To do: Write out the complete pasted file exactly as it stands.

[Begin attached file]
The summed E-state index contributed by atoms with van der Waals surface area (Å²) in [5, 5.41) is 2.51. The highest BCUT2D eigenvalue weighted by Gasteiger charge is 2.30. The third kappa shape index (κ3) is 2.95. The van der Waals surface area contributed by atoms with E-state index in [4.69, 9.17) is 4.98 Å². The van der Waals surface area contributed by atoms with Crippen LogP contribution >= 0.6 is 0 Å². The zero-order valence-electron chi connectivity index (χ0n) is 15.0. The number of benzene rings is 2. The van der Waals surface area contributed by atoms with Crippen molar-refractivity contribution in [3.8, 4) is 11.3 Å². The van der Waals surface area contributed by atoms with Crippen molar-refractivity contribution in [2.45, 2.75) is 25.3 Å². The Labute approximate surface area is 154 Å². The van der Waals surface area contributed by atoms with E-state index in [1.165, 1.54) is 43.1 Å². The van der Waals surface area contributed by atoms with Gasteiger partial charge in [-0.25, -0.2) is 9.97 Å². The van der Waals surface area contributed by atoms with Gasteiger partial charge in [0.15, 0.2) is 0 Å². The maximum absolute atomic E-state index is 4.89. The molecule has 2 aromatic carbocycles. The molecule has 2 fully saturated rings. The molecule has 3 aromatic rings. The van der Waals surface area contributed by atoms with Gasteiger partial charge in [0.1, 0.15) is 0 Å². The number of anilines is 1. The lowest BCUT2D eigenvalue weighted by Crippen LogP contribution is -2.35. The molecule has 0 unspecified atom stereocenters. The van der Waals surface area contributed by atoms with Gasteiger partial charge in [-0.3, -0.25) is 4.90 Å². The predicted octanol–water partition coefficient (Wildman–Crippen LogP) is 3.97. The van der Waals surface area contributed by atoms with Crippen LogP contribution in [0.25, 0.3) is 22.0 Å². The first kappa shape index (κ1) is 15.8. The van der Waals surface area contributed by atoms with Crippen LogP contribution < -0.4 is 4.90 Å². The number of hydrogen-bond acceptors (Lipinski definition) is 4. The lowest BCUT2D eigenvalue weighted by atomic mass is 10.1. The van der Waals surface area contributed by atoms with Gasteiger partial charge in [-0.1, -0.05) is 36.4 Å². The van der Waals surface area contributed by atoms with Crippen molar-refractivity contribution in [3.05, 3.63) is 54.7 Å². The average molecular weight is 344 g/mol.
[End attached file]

The summed E-state index contributed by atoms with van der Waals surface area (Å²) in [5, 5.41) is 2.51. The highest BCUT2D eigenvalue weighted by Gasteiger charge is 2.30. The third kappa shape index (κ3) is 2.95. The van der Waals surface area contributed by atoms with E-state index in [4.69, 9.17) is 4.98 Å². The van der Waals surface area contributed by atoms with Crippen LogP contribution >= 0.6 is 0 Å². The zero-order valence-electron chi connectivity index (χ0n) is 15.0. The number of benzene rings is 2. The van der Waals surface area contributed by atoms with Crippen molar-refractivity contribution in [3.8, 4) is 11.3 Å². The van der Waals surface area contributed by atoms with Crippen molar-refractivity contribution in [2.45, 2.75) is 25.3 Å². The Labute approximate surface area is 154 Å². The van der Waals surface area contributed by atoms with E-state index in [1.165, 1.54) is 43.1 Å². The van der Waals surface area contributed by atoms with Gasteiger partial charge in [-0.25, -0.2) is 9.97 Å². The van der Waals surface area contributed by atoms with Gasteiger partial charge in [0.15, 0.2) is 0 Å². The maximum absolute atomic E-state index is 4.89. The molecule has 2 aromatic carbocycles. The molecule has 2 fully saturated rings. The molecule has 3 aromatic rings. The van der Waals surface area contributed by atoms with Gasteiger partial charge in [0.1, 0.15) is 0 Å². The number of anilines is 1. The lowest BCUT2D eigenvalue weighted by Crippen LogP contribution is -2.35. The molecule has 0 unspecified atom stereocenters. The van der Waals surface area contributed by atoms with Gasteiger partial charge in [-0.3, -0.25) is 4.90 Å². The predicted octanol–water partition coefficient (Wildman–Crippen LogP) is 3.97. The van der Waals surface area contributed by atoms with Crippen LogP contribution in [0.25, 0.3) is 22.0 Å². The first kappa shape index (κ1) is 15.8. The van der Waals surface area contributed by atoms with Crippen LogP contribution < -0.4 is 4.90 Å². The number of hydrogen-bond acceptors (Lipinski definition) is 4. The lowest BCUT2D eigenvalue weighted by atomic mass is 10.1. The van der Waals surface area contributed by atoms with Gasteiger partial charge in [-0.1, -0.05) is 36.4 Å². The van der Waals surface area contributed by atoms with Crippen molar-refractivity contribution in [3.05, 3.63) is 54.7 Å². The average molecular weight is 344 g/mol.